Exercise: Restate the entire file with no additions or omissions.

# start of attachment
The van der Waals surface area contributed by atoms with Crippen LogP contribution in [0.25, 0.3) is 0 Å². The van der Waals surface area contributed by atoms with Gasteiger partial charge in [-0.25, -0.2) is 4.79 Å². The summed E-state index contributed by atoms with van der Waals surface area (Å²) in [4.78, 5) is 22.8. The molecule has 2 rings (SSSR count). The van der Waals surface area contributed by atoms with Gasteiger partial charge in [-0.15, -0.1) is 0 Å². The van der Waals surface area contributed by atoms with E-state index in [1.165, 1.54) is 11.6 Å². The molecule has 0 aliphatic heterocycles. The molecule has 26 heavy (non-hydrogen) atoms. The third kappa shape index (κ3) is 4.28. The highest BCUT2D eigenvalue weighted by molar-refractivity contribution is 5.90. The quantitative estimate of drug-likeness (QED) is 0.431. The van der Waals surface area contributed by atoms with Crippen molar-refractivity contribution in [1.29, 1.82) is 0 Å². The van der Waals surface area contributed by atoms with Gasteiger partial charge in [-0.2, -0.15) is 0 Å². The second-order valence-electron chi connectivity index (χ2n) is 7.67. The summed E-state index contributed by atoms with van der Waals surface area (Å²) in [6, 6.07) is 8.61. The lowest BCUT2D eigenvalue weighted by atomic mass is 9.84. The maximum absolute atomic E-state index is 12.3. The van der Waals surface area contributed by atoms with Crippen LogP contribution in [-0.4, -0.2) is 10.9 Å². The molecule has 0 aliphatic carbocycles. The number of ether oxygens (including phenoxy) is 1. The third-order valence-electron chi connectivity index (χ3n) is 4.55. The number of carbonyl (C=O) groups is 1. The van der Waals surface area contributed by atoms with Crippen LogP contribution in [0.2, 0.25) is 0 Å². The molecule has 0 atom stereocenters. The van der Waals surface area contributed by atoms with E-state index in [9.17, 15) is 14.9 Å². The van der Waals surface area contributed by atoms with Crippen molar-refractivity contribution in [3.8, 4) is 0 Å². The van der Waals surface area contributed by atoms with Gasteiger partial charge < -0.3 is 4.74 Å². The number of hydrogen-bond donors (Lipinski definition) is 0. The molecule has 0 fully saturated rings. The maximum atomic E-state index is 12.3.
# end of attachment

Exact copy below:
The van der Waals surface area contributed by atoms with Crippen LogP contribution in [0.25, 0.3) is 0 Å². The van der Waals surface area contributed by atoms with Gasteiger partial charge in [-0.25, -0.2) is 4.79 Å². The summed E-state index contributed by atoms with van der Waals surface area (Å²) in [4.78, 5) is 22.8. The molecule has 2 rings (SSSR count). The van der Waals surface area contributed by atoms with Gasteiger partial charge in [-0.15, -0.1) is 0 Å². The van der Waals surface area contributed by atoms with E-state index in [1.165, 1.54) is 11.6 Å². The molecule has 0 aliphatic heterocycles. The molecule has 26 heavy (non-hydrogen) atoms. The third kappa shape index (κ3) is 4.28. The highest BCUT2D eigenvalue weighted by molar-refractivity contribution is 5.90. The quantitative estimate of drug-likeness (QED) is 0.431. The van der Waals surface area contributed by atoms with Crippen molar-refractivity contribution in [1.29, 1.82) is 0 Å². The van der Waals surface area contributed by atoms with Gasteiger partial charge in [-0.2, -0.15) is 0 Å². The second-order valence-electron chi connectivity index (χ2n) is 7.67. The summed E-state index contributed by atoms with van der Waals surface area (Å²) in [6, 6.07) is 8.61. The lowest BCUT2D eigenvalue weighted by atomic mass is 9.84. The maximum absolute atomic E-state index is 12.3. The van der Waals surface area contributed by atoms with Crippen LogP contribution in [-0.4, -0.2) is 10.9 Å². The molecule has 0 aliphatic carbocycles. The number of ether oxygens (including phenoxy) is 1. The third-order valence-electron chi connectivity index (χ3n) is 4.55. The number of carbonyl (C=O) groups is 1. The van der Waals surface area contributed by atoms with Crippen LogP contribution in [0.2, 0.25) is 0 Å². The molecule has 0 atom stereocenters. The van der Waals surface area contributed by atoms with E-state index in [9.17, 15) is 14.9 Å². The van der Waals surface area contributed by atoms with Crippen molar-refractivity contribution in [3.8, 4) is 0 Å². The van der Waals surface area contributed by atoms with Gasteiger partial charge < -0.3 is 4.74 Å². The number of hydrogen-bond donors (Lipinski definition) is 0. The molecule has 0 fully saturated rings. The maximum atomic E-state index is 12.3.